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Thursday, May 8, 2008

Energy crisis in Europe because of lack of will

I present you 4 very interesting articles on ecology in EU. They are all interconnected as you may notice. The key issues are 2- the wind energy current stagnation due to various factors and the increase into CO2 emission for 2007 due to the over-allocation of CO2 emission allowances.

My comment is very obvious. There's something wrong with the scheme. What's the point of having allowances if their price is practically zero?! This should change sooner than later. It's good for the companies, but think of it this way-you don't put any burden on them now, but they are not investing in cheap technologies at all! They don't have any stimulus to do so.
And if the new US administration decides to make the low emissions its priority, what are we doing? Because it will require that from the rest of the world in order to defend its companies. Then our industries will be in the very bad position of having missed the opportunity to invest in such technologies while they were cheap and they'll have to invest in them when there is huge demand for them. We'll have missed the moment! From innovators, we'll be turned into bad imitators. I suggest that we all think on that. Climate change and climate policies are here to stay, we have to learn to live with it and to use it into our advantage!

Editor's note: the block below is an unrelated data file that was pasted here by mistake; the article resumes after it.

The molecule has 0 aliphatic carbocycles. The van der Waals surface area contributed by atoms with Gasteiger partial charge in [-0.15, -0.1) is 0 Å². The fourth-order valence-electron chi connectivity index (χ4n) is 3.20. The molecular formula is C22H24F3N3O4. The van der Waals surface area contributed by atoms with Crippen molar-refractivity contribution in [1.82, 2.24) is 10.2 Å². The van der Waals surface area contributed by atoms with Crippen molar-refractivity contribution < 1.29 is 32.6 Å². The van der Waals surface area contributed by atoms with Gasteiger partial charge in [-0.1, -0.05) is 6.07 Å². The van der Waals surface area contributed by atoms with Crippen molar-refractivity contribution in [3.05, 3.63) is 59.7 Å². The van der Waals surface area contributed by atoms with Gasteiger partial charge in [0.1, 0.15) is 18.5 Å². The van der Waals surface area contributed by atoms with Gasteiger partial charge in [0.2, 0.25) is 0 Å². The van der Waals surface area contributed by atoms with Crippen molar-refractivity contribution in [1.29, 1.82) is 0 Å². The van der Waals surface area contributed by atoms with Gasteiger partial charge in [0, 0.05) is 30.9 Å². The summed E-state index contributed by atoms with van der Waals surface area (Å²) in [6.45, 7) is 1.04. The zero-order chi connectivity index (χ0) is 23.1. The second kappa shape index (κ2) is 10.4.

By the way, notice that despite the EU initiatives and money to encourage investment in wind energy, banks are still hesitant to do so and prefer to invest into fossil fuels. Contradictions, anyone?